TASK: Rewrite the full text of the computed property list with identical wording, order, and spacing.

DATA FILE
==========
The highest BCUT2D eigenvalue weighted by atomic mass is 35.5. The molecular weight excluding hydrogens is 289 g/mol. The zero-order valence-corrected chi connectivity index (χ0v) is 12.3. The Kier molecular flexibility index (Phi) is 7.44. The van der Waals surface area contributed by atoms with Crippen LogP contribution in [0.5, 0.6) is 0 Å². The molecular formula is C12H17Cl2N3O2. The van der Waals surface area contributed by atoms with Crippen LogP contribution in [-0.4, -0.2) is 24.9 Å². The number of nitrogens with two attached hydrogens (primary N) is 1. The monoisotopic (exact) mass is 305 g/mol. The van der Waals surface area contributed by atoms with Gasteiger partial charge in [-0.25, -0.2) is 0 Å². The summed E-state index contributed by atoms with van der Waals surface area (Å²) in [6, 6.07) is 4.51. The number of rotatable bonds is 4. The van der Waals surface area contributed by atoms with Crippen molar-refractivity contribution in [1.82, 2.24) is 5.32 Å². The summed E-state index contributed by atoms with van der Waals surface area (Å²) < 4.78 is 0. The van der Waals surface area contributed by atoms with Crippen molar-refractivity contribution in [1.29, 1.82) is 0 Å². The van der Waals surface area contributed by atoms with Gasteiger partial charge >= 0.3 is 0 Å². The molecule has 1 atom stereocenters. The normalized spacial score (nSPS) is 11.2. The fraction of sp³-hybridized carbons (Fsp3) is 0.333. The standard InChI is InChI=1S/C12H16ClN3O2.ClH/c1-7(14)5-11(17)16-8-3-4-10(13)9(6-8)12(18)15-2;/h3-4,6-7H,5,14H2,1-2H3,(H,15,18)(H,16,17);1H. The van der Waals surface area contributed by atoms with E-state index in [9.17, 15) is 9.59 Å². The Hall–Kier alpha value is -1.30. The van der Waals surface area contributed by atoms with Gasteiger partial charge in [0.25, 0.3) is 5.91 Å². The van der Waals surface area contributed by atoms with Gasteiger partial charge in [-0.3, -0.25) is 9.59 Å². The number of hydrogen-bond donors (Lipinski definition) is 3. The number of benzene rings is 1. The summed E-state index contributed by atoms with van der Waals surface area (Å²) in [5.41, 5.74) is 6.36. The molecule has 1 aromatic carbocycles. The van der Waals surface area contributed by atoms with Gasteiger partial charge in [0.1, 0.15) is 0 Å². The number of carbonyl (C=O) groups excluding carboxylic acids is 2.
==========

The highest BCUT2D eigenvalue weighted by atomic mass is 35.5. The molecular weight excluding hydrogens is 289 g/mol. The zero-order valence-corrected chi connectivity index (χ0v) is 12.3. The Kier molecular flexibility index (Phi) is 7.44. The van der Waals surface area contributed by atoms with Crippen LogP contribution in [0.5, 0.6) is 0 Å². The molecular formula is C12H17Cl2N3O2. The van der Waals surface area contributed by atoms with Crippen LogP contribution in [-0.4, -0.2) is 24.9 Å². The number of nitrogens with two attached hydrogens (primary N) is 1. The monoisotopic (exact) mass is 305 g/mol. The van der Waals surface area contributed by atoms with Gasteiger partial charge in [-0.25, -0.2) is 0 Å². The summed E-state index contributed by atoms with van der Waals surface area (Å²) in [6, 6.07) is 4.51. The number of rotatable bonds is 4. The van der Waals surface area contributed by atoms with Crippen molar-refractivity contribution in [1.82, 2.24) is 5.32 Å². The summed E-state index contributed by atoms with van der Waals surface area (Å²) < 4.78 is 0. The van der Waals surface area contributed by atoms with Crippen molar-refractivity contribution in [1.29, 1.82) is 0 Å². The van der Waals surface area contributed by atoms with Gasteiger partial charge >= 0.3 is 0 Å². The molecule has 1 atom stereocenters. The normalized spacial score (nSPS) is 11.2. The fraction of sp³-hybridized carbons (Fsp3) is 0.333. The standard InChI is InChI=1S/C12H16ClN3O2.ClH/c1-7(14)5-11(17)16-8-3-4-10(13)9(6-8)12(18)15-2;/h3-4,6-7H,5,14H2,1-2H3,(H,15,18)(H,16,17);1H. The van der Waals surface area contributed by atoms with E-state index in [9.17, 15) is 9.59 Å². The Hall–Kier alpha value is -1.30. The van der Waals surface area contributed by atoms with Gasteiger partial charge in [0.25, 0.3) is 5.91 Å². The van der Waals surface area contributed by atoms with Gasteiger partial charge in [-0.3, -0.25) is 9.59 Å². The number of hydrogen-bond donors (Lipinski definition) is 3. The number of benzene rings is 1. The summed E-state index contributed by atoms with van der Waals surface area (Å²) in [5.41, 5.74) is 6.36. The molecule has 1 aromatic carbocycles. The van der Waals surface area contributed by atoms with Gasteiger partial charge in [0.1, 0.15) is 0 Å². The number of carbonyl (C=O) groups excluding carboxylic acids is 2.